Having decided that cities and busy tourist spots were not the best choices of venue, with the coronavirus spreading further, we cast our net a little further afield and found the ruined Roman city of Segóbriga.
We’d initially not considered going there after all of our previous Roman adventures, but as this is claimed* to be the most important Roman site in Spain we decided to visit.
Segóbriga is a former Roman city near Saelices, in the province of Cuenca in Spain. It is possibly one of the most important archaeological sites of the Spanish Meseta.
The site includes an amphitheatre, theatre, the city walls and gates, two thermal buildings or Roman baths, and the Forum. There is also a necropolis, and the circus (Roman race track) is being excavated – its outline can be seen from the top of the hill.
This enclave was initially a Celtiberian fort. After the Roman conquest, at the beginning of the 2nd century, it became an oppidum or Celtiberian city. After the wars of Sertorius, among the 80s and 72 BC, it became the centre of all that part of the Meseta Central, with the control of a large territory.
In the time of Augustus, around year 12 BC, it ceased to be a stipendiary city, which paid tribute to Rome and became a municipium, a city ruled by Roman citizens. This increased the status of the city notably, which led to its economic boom and a large program of construction to include public leisure buildings and the wall that can be admired today. The city was an important communications centre. At the end of the mandate of Vespasian, the city was at its peak, having completed the building of the theatre and amphitheatre, and being fully integrated socially and economically in the Roman Empire.
Our Experience and Thoughts
We were welcomed by friendly members of staff in the modern Interpretation Center, which consists of a large car park, reception hall, exhibition hall and audiovisual room (unfortunately the video was only in Spanish).
We were given a map with numbered points to follow around the site. These points also referred to detailed information boards in both Spanish and English explaining the different sections and buildings.
Having previously been the administrative capital, we expected much from this visit. We’d been advised to wrap up warm as the hillside site can be very cold, and so it proved to be! With strong, consistent winds practically pushing us along the 1km path from the visitor centre to the ruins.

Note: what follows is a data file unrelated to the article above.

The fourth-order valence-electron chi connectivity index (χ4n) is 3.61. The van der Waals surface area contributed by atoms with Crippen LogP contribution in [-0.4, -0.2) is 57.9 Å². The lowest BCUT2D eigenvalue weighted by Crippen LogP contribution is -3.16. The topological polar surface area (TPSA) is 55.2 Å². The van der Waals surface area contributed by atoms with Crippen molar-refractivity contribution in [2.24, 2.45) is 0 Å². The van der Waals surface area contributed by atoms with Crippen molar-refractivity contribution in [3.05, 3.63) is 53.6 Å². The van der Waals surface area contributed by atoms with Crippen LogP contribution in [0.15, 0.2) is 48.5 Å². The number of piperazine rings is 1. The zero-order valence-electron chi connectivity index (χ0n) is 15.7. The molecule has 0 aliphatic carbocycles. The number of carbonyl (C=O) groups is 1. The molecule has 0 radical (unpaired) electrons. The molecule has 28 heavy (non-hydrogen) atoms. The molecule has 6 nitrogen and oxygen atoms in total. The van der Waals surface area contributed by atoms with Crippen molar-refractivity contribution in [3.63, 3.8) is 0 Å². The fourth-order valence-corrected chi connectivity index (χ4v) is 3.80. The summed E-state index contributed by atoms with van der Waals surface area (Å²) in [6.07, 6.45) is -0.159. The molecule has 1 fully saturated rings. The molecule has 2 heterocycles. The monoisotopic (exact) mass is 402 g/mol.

As we climbed higher, the wind took on a comical effect, with Olivia managing to lean into the wind and support herself as though flying at one point.
Considering its importance, the city of Segóbriga doesn’t appear to have been very large. But that may be due to the fact that most of the freemen of the city worked the mines or fields, bringing average life expectancy down to just 30 years.
We were thrilled to see how much of this city remains. There have been some revisions which some would find hard to accept but the site itself has enough of the original structure that you will be astonished at the skill of the builders nearly 2000 years ago.
The theatre and amphitheatre are the highlights of the trip. Considering this was one of the biggest amphitheatres in Spain we all found it surprising that it seated a mere 5,500 people, compared to Nimes 24,000 and the colosseum’s 87,000! But it is still a wonderful structure and when you step into the same sands where gladiators fought it is impossible not to feel amazed.
We noted also that the forum was small compared to the giant space at Pompeii. It really gave you an understanding as to how much more important settlements in Italy and even France were compared to those in Spain.
All that aside, this was a true Roman city and it was nice to reenact a fight in the amphitheatre, to put on a play in the theatre, and to walk around the baths. While the tourist route is a little confusing, this well-preserved site was well worth our visit today and we all came away glad we had taken time to visit.
Price at the time
It was a very reasonable price to visit the site. Something we are finding in Spain.
General | 6 euros.
Reduced | 3 euros.
Students up to 25 years old. Young card. Large families. Over 65 years. Unemployed. Disabled
Groups of more than 25 people with prior reservation.
Children under 8 years old.
Tuesday and Friday from 4 to 6 pm.
This site is well worth a visit if you are in the area. The site itself is amazing, with well looked after ruins. The paths are mostly easy to walk and the views are excellent. The small museum is good with information and artefacts and a short video in Spanish. There is a fair amount of walking, some uphill and no shade or shelter from wind or sun. Great visit for anyone interested in history including kids.
* a note about importance: while we read that this was an incredibly important archaeological site, there are plenty of other places in Spain which could lay claim to being the most important. We don’t make a judgement on that, it’s up to the experts.